China and the Content Industry: Friend or Foe? (Part Two)

Chinesefilmaudience
Source: ibtimes.com

In my blog last week, I talked about the growing role of China as an essential revenue generator for foreign content producers. The most recent projections indicate that China will become the world’s largest film market by revenue as early as next year. This offers great opportunity for foreign content producers, notably the Hollywood studios, but throws into relief the range of market access restrictions imposed by China, despite its membership in the World Trade Organization (WTO). Foreign content producers, particularly in the area of films, would dearly love to remove or at least whittle away at these barriers. There will be an opportunity to do so in 2017 when a US-China agreement on films comes up for renewal.

China in the WTO: Market Access Restrictions

When China entered the WTO in 2001, it maintained a reservation on imported films, initially imposing a limit of just 10 (subsequently revised to 20) foreign films that could be imported annually into China and distributed on a revenue-sharing basis. More problematic for Hollywood and others is the distribution network in China, which is controlled by a government entity, the China Film Group. China Film ultimately decides not only what films get shown, but where, for how long and how much will be spent on advertising. While one of China Film’s mandates is to turn a profit, which it does on those Hollywood blockbusters that it allows to be shown in China, it has other considerations in mind as well– dictated by political considerations. These include ensuring that Chinese audiences get a steady diet of Chinese films and that any foreign films that are distributed meet “Chinese tastes” (and political considerations). For years after China’s entry into the WTO there was discussion about whether China’s film distribution restrictions were WTO-consistent and whether Beijing was meeting its WTO commitments in terms of copyright enforcement and market access for books, sound recordings and films. Finally, in April 2007, the US Government launched two WTO cases against China, the first dealing with failure to adequately enforce copyright laws to protect US intellectual property in China and the second dealing with trading rights and distribution services. China lost both cases although not on all counts.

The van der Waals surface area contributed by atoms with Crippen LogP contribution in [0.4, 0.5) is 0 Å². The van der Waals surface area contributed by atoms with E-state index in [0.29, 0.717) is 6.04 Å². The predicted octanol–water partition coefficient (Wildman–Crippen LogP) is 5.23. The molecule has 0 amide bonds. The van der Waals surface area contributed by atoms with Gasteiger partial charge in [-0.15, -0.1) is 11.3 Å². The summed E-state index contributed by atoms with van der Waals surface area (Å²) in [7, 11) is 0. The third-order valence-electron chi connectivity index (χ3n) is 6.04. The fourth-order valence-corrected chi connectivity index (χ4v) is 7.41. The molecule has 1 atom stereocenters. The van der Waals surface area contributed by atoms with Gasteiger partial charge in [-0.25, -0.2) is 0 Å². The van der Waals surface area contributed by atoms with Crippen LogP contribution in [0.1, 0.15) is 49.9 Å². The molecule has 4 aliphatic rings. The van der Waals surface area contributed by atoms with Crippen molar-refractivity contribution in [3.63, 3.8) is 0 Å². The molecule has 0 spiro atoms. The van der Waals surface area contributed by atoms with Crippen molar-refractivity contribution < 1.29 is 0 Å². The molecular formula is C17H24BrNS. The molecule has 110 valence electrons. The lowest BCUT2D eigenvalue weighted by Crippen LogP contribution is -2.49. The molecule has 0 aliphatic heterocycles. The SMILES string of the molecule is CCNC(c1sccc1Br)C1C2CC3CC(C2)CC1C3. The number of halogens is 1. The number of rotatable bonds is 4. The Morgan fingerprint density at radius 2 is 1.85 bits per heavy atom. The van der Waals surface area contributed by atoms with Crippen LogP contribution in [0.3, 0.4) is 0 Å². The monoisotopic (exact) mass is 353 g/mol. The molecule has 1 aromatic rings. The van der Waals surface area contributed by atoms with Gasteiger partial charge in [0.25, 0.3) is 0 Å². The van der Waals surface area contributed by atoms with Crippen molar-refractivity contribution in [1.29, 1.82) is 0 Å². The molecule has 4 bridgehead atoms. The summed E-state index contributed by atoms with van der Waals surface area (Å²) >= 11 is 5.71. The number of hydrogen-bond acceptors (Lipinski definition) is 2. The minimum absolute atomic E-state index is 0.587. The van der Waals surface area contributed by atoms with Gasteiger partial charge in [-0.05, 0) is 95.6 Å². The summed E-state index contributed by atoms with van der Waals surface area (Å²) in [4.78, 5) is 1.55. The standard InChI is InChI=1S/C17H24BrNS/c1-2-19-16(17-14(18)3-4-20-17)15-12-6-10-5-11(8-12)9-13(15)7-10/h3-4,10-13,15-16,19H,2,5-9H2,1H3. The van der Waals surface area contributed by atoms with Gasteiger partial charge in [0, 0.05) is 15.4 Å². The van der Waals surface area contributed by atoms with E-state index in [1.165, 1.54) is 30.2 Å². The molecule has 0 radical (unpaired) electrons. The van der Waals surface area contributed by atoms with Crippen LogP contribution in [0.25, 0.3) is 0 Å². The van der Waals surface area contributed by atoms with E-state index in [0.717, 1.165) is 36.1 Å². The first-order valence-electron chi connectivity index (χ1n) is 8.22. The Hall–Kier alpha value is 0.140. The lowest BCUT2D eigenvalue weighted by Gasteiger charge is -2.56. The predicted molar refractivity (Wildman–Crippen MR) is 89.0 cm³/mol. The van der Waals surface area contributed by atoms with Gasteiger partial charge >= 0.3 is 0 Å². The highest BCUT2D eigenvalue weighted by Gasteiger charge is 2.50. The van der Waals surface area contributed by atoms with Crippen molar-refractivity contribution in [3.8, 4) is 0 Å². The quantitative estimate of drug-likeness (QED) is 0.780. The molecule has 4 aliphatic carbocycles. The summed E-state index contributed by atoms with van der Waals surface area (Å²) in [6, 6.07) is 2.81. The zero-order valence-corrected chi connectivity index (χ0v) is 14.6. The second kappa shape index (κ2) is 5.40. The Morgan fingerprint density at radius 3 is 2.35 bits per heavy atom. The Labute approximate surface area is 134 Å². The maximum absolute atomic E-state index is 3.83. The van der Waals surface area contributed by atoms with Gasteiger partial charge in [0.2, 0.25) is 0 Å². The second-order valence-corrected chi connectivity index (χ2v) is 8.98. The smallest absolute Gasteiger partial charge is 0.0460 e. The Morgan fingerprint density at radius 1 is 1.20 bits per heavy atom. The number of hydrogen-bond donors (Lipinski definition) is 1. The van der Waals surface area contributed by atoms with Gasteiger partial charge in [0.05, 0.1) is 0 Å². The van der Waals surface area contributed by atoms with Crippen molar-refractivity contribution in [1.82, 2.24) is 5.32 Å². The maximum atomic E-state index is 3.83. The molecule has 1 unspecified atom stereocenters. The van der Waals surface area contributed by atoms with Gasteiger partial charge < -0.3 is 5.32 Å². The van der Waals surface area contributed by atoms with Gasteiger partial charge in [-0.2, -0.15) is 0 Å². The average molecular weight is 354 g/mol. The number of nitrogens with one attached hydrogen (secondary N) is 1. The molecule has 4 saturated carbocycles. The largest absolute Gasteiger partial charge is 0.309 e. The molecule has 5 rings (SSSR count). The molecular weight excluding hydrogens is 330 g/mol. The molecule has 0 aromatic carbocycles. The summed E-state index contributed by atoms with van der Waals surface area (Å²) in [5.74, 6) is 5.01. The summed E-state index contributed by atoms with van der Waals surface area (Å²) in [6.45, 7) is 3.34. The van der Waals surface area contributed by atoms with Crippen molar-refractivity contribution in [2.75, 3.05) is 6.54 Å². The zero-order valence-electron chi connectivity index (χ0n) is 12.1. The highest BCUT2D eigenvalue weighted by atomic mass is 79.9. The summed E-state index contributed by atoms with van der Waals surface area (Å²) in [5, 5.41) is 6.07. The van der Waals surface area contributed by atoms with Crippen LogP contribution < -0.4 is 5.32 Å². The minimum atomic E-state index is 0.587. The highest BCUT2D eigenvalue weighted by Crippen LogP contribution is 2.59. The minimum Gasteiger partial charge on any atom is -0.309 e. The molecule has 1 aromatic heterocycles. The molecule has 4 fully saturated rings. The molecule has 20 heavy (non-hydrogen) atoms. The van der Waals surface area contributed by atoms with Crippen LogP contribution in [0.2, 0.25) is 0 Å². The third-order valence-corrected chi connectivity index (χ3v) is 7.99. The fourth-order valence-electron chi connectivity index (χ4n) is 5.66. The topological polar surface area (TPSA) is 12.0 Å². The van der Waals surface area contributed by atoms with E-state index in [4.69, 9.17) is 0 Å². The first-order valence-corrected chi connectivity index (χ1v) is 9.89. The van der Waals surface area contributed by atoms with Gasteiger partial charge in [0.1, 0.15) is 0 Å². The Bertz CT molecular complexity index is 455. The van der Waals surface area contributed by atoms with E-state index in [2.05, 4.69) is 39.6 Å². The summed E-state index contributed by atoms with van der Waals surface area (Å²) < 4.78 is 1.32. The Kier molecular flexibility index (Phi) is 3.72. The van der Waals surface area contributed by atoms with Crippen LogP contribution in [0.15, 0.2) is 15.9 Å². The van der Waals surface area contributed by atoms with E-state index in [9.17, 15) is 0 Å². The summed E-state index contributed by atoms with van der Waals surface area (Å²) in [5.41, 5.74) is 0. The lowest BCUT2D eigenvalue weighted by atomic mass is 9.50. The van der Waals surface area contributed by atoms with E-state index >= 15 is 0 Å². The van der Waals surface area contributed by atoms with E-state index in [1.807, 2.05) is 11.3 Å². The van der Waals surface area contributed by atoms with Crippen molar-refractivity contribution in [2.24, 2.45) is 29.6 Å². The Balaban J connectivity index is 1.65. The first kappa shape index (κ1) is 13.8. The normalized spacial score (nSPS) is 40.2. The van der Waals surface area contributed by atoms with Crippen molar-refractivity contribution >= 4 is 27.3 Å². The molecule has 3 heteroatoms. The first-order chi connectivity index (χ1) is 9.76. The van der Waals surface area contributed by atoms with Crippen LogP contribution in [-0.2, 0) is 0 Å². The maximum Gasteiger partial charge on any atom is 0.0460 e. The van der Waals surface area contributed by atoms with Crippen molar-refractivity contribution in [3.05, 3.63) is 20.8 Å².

In the copyright enforcement case (discussed in last week’s blog), China ultimately took the necessary measures to address the limited findings of the WTO panel. The outcome of the trading rights and distribution case however was quite different. The panel found that China discriminated against both foreign reading materials and film and audiovisual products in terms of distribution within China in a manner that was inconsistent with the obligations it had accepted when it joined the WTO. While China eventually addressed the book and printed materials restrictions, it was unwilling to open up film distribution. However, it was willing to cut a deal with the US industry. This deal is directly relevant to China’s potential emergence as the world’s largest film market and its role as a critical source of revenue for US studios, notwithstanding the distribution barriers that China Film puts in the way of maximizing revenue.

US-China Film Agreement

Given that it was unwilling to open up film distribution, under WTO rules China basically had two choices. It could stonewall and let the US impose retaliatory measures which would have penalized Chinese exports to the United States, or it could try to work out an arrangement that would be satisfactory to the complainant, the US government. Since the US government was effectively acting on behalf of the film industry, if Hollywood reached an accommodation with China, and if the US government accepted this agreement, the WTO would consider the case resolved. That is exactly what happened. A five year agreement was struck in February 2012 between China and the US that increased the quota of foreign films allowed into China on a revenue-sharing basis (from 20 to 34) and also upped the percentage of the box office revenues that China Film would share with the producing studio from 13 to 25 percent. It was a win-win conclusion. Hollywood increased its revenues; China got to maintain control of distribution.